Analysis: Exit strategy

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Over the last two weeks Cardiff Blues have struggled to earn any territory or possession in defeats against Munster and Ulster that have ended a winning start to the season.

As looked at earlier in the week in the Stat Attack, John Mulvihill’s side had 43% possession and 30% territory at Thomond Park, while at Rodney Parade we had just 36% possession and 31% territory. Against efficient and powerful Irish packs that is a recipe for disaster and so it told as four of the six tries we’ve conceded across the games have come from lengthy visits to our 22.

The reasons for that are not cut-and-dry. There’s an element of our kicking game that hasn’t been great, while our inability to hold on to the ball through longer attacking sets and dominate games in that way hasn’t helped, and finally there has to be an acknowledgement that being up on possession and territory against the Irish sides during an international window is a tough ask.

However I want to concentrate today on Cardiff Blues’ exits from our 22 over the last two games and how that has invited pressure on ourselves, starting with what the aim is with our clearing kicks and how what we’re doing at the moment isn’t working.

A number of times we offered on a plate to Munster and Ulster the opportunity to immediately return to our 22 having attempted to clear our lines, kicking in such a way that allows the opposition to claim possession and either kick return to beyond our 10 metre line or even start on the edge of our 22 straight away.

Keeping the kick in-field and opting for height only works with a committed chase and a kick that is easily contestable, but the first kick is too long for any Cardiff Blues chaser to get after, while our chase on the second kick is not good enough and Ulster take possession relatively easily on the edge of our 22.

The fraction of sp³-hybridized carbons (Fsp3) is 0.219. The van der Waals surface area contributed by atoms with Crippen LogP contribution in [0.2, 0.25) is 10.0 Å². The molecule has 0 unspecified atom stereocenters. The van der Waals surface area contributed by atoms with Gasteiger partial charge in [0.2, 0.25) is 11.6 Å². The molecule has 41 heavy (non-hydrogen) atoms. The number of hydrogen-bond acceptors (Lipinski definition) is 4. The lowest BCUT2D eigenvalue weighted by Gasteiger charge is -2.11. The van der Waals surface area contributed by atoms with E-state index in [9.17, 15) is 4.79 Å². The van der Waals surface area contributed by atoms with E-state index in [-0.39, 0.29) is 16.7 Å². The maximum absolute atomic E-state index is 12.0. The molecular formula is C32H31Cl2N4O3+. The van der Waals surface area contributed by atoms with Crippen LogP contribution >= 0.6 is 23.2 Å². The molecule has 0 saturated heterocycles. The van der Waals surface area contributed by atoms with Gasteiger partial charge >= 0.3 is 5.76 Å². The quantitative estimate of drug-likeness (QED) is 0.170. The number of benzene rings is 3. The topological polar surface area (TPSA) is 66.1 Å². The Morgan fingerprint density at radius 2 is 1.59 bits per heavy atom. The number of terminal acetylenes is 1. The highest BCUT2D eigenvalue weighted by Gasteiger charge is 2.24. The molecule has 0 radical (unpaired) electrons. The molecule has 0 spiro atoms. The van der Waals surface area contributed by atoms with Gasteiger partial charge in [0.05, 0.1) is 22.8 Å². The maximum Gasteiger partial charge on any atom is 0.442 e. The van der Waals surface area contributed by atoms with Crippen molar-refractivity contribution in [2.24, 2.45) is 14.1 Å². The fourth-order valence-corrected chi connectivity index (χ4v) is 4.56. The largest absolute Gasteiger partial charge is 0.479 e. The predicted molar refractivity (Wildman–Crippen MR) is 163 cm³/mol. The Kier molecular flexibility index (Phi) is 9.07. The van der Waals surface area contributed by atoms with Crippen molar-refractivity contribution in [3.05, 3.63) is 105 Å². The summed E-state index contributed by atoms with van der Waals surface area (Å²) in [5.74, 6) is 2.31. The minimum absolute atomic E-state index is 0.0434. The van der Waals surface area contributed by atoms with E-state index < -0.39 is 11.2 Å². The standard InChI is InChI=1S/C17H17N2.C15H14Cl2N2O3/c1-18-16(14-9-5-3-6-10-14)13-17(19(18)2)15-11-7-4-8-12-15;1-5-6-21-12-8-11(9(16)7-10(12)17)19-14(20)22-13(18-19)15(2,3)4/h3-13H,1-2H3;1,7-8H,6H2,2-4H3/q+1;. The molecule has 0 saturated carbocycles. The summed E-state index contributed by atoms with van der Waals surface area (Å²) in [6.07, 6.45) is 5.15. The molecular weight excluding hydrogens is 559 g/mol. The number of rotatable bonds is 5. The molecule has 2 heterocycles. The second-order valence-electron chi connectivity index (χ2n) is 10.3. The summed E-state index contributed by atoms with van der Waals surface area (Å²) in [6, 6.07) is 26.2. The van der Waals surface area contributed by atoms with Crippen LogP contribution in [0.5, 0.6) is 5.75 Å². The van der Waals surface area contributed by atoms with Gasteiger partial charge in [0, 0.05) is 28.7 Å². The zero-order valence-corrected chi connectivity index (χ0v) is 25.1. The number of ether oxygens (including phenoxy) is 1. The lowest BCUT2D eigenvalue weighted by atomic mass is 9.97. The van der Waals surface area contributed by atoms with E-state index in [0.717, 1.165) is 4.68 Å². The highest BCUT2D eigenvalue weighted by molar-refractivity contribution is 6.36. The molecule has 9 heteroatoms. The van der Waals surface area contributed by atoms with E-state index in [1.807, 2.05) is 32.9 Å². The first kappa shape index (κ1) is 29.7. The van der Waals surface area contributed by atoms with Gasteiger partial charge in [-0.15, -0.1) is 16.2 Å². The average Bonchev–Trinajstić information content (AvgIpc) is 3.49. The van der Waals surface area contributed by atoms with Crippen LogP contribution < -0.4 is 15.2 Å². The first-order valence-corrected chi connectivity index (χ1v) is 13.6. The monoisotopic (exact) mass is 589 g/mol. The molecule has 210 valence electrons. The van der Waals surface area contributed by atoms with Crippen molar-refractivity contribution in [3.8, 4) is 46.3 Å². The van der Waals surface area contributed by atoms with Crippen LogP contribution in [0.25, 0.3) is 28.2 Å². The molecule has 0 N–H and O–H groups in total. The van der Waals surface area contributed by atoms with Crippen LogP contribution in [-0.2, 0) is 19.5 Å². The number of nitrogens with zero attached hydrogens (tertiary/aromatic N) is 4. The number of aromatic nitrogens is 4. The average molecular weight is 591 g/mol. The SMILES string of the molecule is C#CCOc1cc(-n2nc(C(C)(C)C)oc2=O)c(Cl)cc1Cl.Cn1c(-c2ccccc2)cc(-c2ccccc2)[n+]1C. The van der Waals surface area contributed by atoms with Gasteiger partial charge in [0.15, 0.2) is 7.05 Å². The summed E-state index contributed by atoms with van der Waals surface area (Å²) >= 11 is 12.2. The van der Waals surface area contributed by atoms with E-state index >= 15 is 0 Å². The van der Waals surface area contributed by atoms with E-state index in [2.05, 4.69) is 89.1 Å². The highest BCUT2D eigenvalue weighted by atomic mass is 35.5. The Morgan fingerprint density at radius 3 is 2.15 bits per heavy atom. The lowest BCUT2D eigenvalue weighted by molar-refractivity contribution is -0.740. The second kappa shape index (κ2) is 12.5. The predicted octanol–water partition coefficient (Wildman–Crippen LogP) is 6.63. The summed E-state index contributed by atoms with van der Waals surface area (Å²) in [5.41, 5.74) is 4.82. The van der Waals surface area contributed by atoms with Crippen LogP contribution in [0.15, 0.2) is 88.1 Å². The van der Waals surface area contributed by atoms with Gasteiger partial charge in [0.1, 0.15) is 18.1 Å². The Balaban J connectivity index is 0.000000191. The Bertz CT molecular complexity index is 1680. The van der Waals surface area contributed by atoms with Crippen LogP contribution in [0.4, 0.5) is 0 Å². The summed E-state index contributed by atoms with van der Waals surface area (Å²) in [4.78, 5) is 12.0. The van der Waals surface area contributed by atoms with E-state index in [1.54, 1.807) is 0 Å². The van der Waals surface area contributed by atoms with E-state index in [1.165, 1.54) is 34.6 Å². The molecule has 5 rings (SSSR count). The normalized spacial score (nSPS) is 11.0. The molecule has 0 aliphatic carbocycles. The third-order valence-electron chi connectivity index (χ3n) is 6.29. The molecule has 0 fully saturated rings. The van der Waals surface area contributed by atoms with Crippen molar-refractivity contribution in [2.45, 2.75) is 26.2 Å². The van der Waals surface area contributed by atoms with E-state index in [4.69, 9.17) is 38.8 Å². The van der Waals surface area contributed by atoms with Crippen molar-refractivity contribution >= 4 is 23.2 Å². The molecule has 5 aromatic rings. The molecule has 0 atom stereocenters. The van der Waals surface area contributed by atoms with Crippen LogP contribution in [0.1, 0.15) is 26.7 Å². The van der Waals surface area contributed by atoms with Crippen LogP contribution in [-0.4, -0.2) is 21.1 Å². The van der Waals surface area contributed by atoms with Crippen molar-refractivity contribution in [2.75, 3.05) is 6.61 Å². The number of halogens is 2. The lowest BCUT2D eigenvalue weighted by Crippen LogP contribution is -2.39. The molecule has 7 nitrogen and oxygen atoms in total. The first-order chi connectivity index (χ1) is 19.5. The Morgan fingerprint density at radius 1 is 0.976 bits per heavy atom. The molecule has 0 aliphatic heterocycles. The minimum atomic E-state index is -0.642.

The question will be whether this is the tactic, or if Lewis Jones’ box kicking isn’t up to scratch. It’s hard for me to answer one way or the other, but what makes me think it’s the first is the way we set up when looking to kick clear, not affording Jones much protection at the breakdown he’s box kicking from.

While a lot of people focus on the trend of breakdowns becoming much longer in the modern game, with the ‘player train’ giving the scrum-half up to five metres of space at the back of a ruck to kick from, there has also been a widening of the breakdown that affords even more protection.

A lot of teams will now place a forward at the side of the breakdown in the guard area, which makes it much harder for the defenders attempting to get around or over the ruck in order to charge down or pressurise the box kick.

In not putting a man there, Cardiff Blues allowed Munster and Ulster to go hard after Lewis Jones at the base of the breakdown, forcing him to put a higher trajectory kick in and subsequently losing distance. That then results in a kick that either offers the opportunity for the opposition to return the ball from a good starting position or have a lineout with good field position.

The final aspect to look at is something that Cardiff Blues have been caught lacking a few times so far this season; composure.

After doing all the hard work of fronting up in defence, turning over possession and securing it on the floor, we waste that by snatching at an opportunity to exit the 22 with Will Boyde whipping the ball away from the breakdown incredibly quickly and Jarrod Evans having to kick clear under pressure.

Before we know it Ulster are back in possession and returning the ball with interest into our 22, pinning us back and starting another long and energy sapping defensive set against a team that enjoys going through the phases and powering over the try line from close range.

There’s no reason why we can’t take a few extra seconds, put our foot on the ball briefly, take a phase to set up field position and then clear properly. It’s about trusting ourselves to execute that properly. We are capable of this, just as we are of keeping hold of possession when we’re on the attack and going through phases, we just need to develop the confidence that allows this to be possible.

Big strides have been taken in a number of areas so far this season, and where we are after four rounds in the 2020/21 campaign is a world away from the equivalent in 2019/20. Now we just need our confidence levels to catch up with elements of our performance, so that we can put in more rounded performances and win games that we are competitive in rather than watch league points slipping away.

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